Henry Varnum Poor Biography

Henry Varnum Poor




Born in Chapman, Kansas, painter Henry Varnum Poor attended Stanford University for four years and graduated Phi Beta Kappa in 1906, having enrolled earlier for a year to study economics but took time out and re-entered to study art. With no financial support from his family, who disdained artists, he graduated from Stanford Phi Beta Kappa, and then went to the Slade School in London and Academie Julian in Paris.

From 1911 to 1918, he taught at Stanford and then served in the War. From 1920 to 1929, he distinguished himself in New York as a ceramist of decorative figures. Then he returned to painting and also became an excellent muralist in true fresco technique. His murals are in the U.S. Departments of Justice and Interior. Poor had also taught at Columbia University and in Maine; his work is represented in many museums, including the Whitney and Metropolitan museums. Poor wrote ³Artists See Alaska² (1945), and ³A Book of Pottery² (1958).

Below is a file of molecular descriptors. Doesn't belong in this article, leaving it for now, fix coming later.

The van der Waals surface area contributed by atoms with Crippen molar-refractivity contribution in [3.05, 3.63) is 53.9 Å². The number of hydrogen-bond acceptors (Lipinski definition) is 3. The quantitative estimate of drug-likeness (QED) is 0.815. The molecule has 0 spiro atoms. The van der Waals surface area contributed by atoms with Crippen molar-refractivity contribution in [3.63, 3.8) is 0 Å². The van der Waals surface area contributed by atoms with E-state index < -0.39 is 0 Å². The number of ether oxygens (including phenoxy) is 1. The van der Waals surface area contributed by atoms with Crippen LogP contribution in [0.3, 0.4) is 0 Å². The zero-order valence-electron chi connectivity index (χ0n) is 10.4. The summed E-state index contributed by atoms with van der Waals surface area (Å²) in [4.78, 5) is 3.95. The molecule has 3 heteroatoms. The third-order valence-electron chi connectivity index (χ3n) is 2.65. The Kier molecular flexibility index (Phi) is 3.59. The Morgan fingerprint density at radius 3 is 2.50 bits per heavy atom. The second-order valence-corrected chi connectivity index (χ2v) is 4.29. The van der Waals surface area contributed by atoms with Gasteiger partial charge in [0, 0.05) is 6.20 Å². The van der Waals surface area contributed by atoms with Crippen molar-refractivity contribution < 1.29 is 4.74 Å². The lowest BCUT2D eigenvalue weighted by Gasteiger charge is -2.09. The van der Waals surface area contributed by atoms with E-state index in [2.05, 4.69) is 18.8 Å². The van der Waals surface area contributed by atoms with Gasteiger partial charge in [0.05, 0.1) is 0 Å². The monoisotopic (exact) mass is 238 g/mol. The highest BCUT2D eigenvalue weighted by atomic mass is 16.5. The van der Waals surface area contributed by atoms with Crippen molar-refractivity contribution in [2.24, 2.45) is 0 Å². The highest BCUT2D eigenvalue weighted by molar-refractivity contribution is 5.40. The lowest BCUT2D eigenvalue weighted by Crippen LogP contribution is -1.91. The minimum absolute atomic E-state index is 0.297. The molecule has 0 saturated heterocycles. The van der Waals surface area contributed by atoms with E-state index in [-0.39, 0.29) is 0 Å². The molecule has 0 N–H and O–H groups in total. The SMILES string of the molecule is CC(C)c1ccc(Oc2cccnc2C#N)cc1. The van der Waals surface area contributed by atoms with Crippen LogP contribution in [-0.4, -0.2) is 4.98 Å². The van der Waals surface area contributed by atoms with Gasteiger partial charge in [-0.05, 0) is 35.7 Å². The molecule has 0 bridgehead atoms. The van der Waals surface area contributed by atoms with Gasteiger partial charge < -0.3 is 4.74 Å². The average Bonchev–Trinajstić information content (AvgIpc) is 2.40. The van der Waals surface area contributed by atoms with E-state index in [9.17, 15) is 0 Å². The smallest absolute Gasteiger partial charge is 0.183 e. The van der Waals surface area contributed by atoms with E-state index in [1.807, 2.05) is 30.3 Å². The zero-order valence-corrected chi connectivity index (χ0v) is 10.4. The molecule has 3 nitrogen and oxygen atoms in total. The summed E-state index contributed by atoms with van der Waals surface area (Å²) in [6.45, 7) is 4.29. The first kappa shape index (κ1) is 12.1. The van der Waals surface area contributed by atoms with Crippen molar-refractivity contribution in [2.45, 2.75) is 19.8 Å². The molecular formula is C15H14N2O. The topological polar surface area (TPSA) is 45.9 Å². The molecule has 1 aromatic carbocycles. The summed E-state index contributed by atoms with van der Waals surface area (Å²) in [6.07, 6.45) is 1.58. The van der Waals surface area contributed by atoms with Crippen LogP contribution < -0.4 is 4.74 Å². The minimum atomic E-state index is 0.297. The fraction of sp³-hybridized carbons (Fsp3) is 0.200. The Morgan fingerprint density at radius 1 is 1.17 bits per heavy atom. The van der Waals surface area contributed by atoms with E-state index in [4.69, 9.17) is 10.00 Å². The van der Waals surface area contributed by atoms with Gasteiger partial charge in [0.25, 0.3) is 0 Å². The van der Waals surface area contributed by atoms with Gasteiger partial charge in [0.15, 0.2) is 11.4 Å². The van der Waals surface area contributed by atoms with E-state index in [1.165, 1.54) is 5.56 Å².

The following is from Peter Poor, son of the artist: Comments: Attended Stanford 4 years, graduated 1906, taught at Stanford and San Francisco Art Institute, continued making ceramics past 1929 until his death in 1970. He headed the Alaska War Art Unit in WW II, did a series of murals at Penn State, and was a leading founder of Skowhegan School of Painting and Sculpture. He was also a member of the National Academy of Design, and the National Institute of Arts and Letters.